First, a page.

'Vanity Fair', published in serial parts in 1847-8, made William Makepeace Thackeray famous. Behind him lay an extraordinary life, an intense, Anglo-Indian childhood, dominated by the figure of his mother; a fortune lost by his early twenties; a disastrous marriage to a wife who went mad and left him to bring up their two small daughters in near penury.
Thackeray's early career was a struggle. But this incisive biography shows his later life was no less troubled. A tortuous, platonic love affair with the wife of one of his oldest friends, bitter literary quarrels with eminent Victorians, an obsession with earning enough to keep his family after his death - all these combined to produce a complex, touchy man, acutely sensitive to criticism and fearful of the publicity that accompanied his passage through early-Victorian literary life. Worn out by work and beset by illness, he died at 42, sadly aware that, brilliant as they were, the great novels of his maturity - 'Pendennis', 'The History Of Henry Esmond' and 'The Newcomes' - could never scale the awesome peak claimed by 'Vanity Fair'.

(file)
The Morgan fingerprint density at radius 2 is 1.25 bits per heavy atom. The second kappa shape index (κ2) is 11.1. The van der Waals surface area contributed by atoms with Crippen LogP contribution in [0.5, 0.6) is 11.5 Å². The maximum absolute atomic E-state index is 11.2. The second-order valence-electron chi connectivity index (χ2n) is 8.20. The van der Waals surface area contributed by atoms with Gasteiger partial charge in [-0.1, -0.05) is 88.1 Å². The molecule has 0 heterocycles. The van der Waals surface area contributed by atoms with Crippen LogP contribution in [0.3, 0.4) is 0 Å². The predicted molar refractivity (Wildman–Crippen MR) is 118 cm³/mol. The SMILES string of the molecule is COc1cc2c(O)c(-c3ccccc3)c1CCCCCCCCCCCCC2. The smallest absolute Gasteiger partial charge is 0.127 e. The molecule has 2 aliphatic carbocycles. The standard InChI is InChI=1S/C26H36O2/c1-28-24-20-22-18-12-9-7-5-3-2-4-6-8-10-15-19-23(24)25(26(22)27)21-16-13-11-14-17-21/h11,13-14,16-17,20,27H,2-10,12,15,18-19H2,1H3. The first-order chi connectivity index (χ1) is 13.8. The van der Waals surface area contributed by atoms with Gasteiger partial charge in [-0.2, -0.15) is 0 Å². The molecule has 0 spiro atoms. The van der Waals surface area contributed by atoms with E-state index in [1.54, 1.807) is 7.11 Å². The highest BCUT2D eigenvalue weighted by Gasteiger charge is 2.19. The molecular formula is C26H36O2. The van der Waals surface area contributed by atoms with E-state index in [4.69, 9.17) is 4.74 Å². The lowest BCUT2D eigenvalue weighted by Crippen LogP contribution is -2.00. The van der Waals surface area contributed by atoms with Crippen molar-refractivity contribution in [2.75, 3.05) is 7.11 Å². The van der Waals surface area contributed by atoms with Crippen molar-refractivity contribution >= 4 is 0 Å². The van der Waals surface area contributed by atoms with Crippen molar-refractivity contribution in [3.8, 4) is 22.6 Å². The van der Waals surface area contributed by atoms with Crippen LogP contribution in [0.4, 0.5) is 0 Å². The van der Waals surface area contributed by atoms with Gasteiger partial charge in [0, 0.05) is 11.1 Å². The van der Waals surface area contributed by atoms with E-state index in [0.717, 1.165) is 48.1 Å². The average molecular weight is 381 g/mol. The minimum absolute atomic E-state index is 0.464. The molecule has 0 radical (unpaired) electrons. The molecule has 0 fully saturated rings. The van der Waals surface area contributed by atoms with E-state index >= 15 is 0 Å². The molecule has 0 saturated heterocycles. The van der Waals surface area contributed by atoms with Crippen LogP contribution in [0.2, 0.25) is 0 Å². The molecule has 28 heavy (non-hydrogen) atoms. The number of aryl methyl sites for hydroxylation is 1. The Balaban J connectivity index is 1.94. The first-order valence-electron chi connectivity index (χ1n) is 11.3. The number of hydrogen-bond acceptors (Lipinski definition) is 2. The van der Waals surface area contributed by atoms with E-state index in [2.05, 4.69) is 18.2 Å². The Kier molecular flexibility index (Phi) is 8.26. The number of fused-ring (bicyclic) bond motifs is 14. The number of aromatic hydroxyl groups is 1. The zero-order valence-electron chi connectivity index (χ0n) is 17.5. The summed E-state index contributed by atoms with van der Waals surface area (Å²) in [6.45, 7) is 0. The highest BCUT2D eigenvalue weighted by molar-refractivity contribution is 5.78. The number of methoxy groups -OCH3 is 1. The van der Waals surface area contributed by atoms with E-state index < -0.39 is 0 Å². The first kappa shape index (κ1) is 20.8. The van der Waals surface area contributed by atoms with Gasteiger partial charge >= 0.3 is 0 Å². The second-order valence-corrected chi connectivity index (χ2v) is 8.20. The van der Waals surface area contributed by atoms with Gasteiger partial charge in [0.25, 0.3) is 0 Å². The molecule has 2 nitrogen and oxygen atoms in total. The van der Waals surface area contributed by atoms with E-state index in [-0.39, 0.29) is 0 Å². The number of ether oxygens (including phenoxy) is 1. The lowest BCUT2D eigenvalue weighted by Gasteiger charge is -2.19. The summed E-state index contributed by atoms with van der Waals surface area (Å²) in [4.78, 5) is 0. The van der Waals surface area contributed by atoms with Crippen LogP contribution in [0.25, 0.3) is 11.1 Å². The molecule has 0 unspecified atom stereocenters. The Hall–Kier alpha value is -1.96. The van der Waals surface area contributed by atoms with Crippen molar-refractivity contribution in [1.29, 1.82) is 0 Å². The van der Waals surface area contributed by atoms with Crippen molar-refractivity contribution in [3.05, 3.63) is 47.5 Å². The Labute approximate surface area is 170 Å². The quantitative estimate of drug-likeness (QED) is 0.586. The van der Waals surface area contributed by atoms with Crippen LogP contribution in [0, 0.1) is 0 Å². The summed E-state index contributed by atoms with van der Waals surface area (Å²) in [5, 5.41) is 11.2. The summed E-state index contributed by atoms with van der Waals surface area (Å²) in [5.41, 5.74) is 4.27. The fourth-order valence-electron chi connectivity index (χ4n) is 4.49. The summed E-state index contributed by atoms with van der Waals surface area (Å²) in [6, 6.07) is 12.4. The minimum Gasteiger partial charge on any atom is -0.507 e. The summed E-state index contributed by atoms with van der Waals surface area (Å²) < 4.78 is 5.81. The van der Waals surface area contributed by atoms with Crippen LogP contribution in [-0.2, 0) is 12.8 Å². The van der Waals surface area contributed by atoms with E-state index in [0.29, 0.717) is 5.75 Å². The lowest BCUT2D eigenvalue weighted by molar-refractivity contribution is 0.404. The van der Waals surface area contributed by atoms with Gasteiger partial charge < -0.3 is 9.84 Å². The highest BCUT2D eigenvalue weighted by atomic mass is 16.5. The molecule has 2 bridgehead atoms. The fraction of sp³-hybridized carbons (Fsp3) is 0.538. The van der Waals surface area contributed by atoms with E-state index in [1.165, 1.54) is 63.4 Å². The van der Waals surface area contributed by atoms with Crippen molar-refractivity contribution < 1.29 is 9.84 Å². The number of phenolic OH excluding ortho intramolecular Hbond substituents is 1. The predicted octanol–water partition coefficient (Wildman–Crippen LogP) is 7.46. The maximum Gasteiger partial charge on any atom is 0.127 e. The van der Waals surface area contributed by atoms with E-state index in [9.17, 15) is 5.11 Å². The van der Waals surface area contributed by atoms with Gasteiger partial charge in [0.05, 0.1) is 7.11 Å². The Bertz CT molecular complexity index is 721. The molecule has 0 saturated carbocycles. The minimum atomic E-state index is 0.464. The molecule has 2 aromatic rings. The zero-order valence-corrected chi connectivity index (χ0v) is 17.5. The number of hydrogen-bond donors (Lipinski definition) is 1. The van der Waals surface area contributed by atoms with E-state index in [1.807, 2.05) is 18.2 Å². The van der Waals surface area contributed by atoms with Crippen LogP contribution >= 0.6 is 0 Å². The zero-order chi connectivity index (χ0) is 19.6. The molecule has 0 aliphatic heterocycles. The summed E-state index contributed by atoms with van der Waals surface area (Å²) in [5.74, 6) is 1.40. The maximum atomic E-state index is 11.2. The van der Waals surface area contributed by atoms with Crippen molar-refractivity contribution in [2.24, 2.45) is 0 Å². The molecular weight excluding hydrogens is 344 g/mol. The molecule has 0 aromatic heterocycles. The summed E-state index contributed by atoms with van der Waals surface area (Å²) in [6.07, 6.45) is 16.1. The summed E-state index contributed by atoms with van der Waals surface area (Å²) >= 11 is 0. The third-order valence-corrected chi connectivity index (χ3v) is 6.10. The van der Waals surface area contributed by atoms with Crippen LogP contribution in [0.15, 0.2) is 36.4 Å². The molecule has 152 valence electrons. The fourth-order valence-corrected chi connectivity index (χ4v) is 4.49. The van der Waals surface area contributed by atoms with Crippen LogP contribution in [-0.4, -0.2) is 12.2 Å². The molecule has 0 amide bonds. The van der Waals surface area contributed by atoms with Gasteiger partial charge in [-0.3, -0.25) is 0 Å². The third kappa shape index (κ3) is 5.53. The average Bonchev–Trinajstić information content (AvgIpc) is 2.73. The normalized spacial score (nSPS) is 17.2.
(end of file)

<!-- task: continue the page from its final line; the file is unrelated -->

- Publication Date:
- 01 / 12 / 2000
- 151 x 232mm